Many of the missions in the single-player campaign are so rigid that they simply become an exercise in saving and reloading, which is even more frustrating than it sounds, considering the game's inexcusably long load times. There are some other significant technical problems, such as crashes and some problems with multiplayer connections, but these will reportedly be addressed with upcoming patches. Perhaps the worst technical problem is the unit pathfinding--you will occasionally see a whole battalion go off in some undesired direction or a mounted regiment riding in crazy circles trying to regroup. The interface has some issues too, but only because it breaks with some of the real-time strategy conventions you're probably used to.
What Warrior Kings really needs is a skirmish mode that lets you enjoy the fun of the multiplayer game in matches against a decent computer opponent. But there is no skirmish mode. This is not surprising, considering that even in the campaign, you are rarely playing against a computer opponent. Instead, you trigger prebuilt units from prebuilt cities to attack you. The artificial intelligence, for the most part, is nonexistent. Enemy units rush as soon as they see you, letting you take out overwhelming forces with an inferior army simply by building huge groups of archers to pick them off as they advance.
You'll face huge armies in Warrior Kings, and you'll raze huge cities. One of the great things about the game is that it lets you build massive armies and sprawling towns. The game looks good, and you can zoom high above the landscape and see birds flying over your town or zoom down to the ground and watch a peasant's face as he harvests a field. There is some significant slowdown when there are numerous units on the screen, but for the most part, the game performs well. The music is excellent, with flutes and lutes and other typical renaissance instrumentations. The sound effects are even better, from your units' comments to the realistic sound of lumber being harvested and even to the sonic cues that tell you an archer has been built or research has been completed.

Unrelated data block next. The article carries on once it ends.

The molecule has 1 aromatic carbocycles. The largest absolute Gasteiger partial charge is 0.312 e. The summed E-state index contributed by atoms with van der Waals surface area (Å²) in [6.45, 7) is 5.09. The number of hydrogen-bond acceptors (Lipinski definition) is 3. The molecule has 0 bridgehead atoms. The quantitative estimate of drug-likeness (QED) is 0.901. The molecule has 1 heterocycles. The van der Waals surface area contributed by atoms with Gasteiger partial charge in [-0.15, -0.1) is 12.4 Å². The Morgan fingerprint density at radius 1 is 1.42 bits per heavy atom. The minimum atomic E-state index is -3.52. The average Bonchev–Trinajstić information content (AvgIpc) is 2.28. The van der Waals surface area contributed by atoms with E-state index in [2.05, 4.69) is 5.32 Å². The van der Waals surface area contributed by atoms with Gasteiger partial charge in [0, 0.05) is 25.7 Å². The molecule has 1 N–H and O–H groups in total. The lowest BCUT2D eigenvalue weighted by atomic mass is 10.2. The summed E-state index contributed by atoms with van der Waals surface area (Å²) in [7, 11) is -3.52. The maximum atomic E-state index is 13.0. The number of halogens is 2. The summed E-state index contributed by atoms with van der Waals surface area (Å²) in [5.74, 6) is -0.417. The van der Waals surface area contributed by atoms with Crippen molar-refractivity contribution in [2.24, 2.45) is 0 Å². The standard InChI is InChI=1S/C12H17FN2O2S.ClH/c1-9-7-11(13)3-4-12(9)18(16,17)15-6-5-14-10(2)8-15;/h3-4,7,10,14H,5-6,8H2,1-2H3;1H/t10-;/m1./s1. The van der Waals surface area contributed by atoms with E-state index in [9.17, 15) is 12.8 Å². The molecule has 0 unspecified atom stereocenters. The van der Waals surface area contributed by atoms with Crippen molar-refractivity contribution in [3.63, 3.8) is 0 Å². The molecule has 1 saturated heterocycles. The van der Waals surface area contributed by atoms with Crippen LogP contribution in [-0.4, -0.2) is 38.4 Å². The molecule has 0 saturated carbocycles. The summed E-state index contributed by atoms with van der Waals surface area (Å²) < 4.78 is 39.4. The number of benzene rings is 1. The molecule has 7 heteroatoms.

It may seem strange to criticize a game for not being formulaic, but it's hard not to wish that Warrior Kings included more run-of-the-mill real-time strategy missions. Despite the disappointing campaign, it's a testament to the quality of the fundamental design that multiplayer games are so enjoyable and that the lack of a skirmish option seems like such a major oversight.